catnip for dogs

Catnip for Dog Anxiety

Many pups have anxiety issues. Some get anxious in the car, at the vet’s office or groomer, during thunderstorms and fireworks or when left home alone. 

The interesting thing about catnip is that while it causes many cats to become frenzied, it relaxes dogs. It completely calms them down and makes them just want to nap. 

Like in cats, not all dogs will respond to the chemicals in catnip. But for the ones that do, it can be a great way to help them feel calm and relaxed in what would otherwise be a stressful situation.

How to Use Catnip for Dogs

Now that you know catnip offers a few really cool benefits for dogs, you may want to take advantage of this interesting herb. To start we would say that before giving anything new to your dog, always speak with your veterinarian. This is especially true if your dog has been diagnosed with any disease or is currently taking any prescription medications.

It should also be mentioned that catnip should not be used as a daily supplement for dogs. It is really a natural aid for certain situations that may crop up from time-to-time. For example, July 4th fireworks or when you are taking your dog on a family road trip, etc.

Catnip Dosage for Dogs

Dogs who can benefit from catnip don’t need a lot to see results. Most pup parents simply sprinkle ⅛ to ½ a teaspoon of catnip on their pup’s food. You can also simply add a few fresh leaves to their water bowl.

How long does it take catnip to kick in for dogs?

As we mentioned, not all dogs, just like not all cats, will respond to the chemicals in catnip. Those that do should begin to feel the effects with 20 – 30 minutes, depending on the size of dog and how much they consumed. 

benefits of catnip for dogs

Pet Parents Can Feel Calmer with a Pet Insurance Plan

Why should your dog be the only one who gets to feel calm and relaxed? While catnip may not help you chill out, enrolling your pup into a pet insurance plan certainly can. If your dog were to suddenly become very sick or injured and you were looking at a vet bill of $5,000, $7,000 or more, could you handle it? Or would it wipe out your savings?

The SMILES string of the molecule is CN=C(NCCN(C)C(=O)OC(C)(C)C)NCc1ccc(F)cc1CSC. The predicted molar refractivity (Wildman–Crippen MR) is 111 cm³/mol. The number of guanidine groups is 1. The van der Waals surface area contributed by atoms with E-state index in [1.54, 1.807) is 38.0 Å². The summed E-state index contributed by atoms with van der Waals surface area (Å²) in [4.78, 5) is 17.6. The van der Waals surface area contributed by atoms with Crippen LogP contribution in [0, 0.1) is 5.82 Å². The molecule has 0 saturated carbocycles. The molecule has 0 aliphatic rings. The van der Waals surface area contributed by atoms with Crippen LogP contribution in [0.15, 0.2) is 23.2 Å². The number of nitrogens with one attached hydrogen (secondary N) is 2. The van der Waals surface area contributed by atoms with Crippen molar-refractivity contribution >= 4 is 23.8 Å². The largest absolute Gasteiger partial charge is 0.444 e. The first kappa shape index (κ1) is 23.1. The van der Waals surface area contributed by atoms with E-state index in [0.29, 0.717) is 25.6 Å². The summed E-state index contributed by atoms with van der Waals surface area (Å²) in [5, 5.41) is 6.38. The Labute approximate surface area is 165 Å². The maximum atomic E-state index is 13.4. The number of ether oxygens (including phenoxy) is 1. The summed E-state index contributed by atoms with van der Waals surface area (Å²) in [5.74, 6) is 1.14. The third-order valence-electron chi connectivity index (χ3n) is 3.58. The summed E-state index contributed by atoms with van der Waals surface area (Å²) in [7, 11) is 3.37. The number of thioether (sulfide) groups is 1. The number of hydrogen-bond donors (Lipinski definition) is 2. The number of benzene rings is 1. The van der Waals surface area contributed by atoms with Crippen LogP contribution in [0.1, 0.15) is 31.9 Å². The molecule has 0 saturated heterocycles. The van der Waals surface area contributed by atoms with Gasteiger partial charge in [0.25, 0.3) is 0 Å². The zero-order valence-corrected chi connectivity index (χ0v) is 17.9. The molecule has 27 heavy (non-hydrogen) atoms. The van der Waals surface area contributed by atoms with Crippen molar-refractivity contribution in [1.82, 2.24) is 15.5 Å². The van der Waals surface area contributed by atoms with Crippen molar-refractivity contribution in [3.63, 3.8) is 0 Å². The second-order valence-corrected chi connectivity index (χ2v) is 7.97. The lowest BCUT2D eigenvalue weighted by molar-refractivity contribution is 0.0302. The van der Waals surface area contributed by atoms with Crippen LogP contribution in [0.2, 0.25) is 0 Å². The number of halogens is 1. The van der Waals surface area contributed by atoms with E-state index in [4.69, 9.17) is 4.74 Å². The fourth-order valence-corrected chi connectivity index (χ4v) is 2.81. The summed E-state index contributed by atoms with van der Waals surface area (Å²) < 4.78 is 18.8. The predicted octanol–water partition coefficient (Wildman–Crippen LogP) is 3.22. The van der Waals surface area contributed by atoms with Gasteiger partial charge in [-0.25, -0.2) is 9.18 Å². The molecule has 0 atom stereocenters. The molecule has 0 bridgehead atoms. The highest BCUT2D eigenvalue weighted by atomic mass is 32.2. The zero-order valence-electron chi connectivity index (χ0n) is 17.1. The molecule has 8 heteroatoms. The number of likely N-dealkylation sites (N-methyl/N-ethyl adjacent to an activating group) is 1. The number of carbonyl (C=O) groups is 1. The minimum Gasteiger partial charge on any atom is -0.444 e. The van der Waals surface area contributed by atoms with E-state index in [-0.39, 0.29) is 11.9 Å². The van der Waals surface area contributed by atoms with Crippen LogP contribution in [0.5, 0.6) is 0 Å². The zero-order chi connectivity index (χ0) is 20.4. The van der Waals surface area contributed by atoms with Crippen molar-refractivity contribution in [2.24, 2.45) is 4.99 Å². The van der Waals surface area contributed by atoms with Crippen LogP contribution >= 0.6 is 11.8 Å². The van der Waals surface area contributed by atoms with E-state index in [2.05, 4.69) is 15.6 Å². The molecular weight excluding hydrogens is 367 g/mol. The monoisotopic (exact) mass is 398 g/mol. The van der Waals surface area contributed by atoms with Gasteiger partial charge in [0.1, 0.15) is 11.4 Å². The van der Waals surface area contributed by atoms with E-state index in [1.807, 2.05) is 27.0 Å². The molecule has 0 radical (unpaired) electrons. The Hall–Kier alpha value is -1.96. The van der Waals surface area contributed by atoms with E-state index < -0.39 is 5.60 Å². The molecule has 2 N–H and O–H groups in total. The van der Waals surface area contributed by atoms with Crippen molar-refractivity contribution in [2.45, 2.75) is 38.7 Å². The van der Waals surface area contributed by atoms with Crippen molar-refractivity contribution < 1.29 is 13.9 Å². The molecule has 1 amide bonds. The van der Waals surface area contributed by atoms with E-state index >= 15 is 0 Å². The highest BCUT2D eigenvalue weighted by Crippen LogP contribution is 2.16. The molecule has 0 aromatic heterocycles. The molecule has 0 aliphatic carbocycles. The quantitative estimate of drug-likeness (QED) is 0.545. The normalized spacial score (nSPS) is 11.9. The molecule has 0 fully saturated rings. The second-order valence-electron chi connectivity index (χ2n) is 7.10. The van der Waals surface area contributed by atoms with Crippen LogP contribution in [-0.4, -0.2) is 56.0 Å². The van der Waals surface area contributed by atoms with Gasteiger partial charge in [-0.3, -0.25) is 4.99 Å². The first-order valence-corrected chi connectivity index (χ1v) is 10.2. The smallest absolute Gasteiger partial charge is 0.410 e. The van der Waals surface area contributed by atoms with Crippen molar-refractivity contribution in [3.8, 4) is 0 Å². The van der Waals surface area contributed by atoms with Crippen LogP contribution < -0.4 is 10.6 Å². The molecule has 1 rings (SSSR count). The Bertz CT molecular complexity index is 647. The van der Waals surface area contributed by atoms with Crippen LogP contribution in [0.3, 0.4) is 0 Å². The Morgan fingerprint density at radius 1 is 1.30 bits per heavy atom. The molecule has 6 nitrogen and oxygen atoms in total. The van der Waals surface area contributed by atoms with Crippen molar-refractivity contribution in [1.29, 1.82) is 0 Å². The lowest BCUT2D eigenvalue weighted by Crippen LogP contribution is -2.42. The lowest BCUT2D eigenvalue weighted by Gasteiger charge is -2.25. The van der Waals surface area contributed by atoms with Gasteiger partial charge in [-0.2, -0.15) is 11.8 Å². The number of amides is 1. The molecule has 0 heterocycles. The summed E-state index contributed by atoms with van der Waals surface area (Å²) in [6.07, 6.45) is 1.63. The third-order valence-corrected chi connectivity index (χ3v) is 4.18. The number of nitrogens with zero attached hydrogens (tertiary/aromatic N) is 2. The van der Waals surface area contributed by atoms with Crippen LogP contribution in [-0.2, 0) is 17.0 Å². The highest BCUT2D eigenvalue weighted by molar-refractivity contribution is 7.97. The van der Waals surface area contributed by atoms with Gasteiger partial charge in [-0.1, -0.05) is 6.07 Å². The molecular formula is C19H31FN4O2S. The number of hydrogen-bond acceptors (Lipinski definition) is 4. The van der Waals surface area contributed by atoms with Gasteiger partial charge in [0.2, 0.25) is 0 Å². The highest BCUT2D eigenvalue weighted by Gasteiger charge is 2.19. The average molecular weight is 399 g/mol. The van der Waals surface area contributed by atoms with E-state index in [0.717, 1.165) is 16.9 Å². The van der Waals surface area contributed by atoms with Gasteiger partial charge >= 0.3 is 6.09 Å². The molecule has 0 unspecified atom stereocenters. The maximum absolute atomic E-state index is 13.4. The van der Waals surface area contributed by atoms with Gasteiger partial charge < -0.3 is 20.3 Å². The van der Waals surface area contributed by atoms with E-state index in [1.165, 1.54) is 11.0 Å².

Take two minutes to get a free, customized quote from top providers in the country.

Thinking of insuring your pet?

Get Quotes & Compare


  1. “Catnip Captures Attention as a Mosquito Repellent”
  2. “Catnip is good for dogs, too!”
  3. “What Is Catnip? What Does Catnip Do to Cats?”



The information contained on this blog is intended for informational and educational purposes only and should not be construed as medical advice. It is not a substitute for professional veterinary care. Always consult with your veterinarian before making any changes to your pet's health care or treatment plan.

The authors of this blog are not veterinarians and do not claim to be experts in pet health. The information provided here is based on our own experiences and research, as well as information from reputable sources. However, we cannot guarantee the accuracy or completeness of this information.

We encourage you to do your own research and consult with your veterinarian before making any decisions about your pet's health.

Get a quote today

Leave a review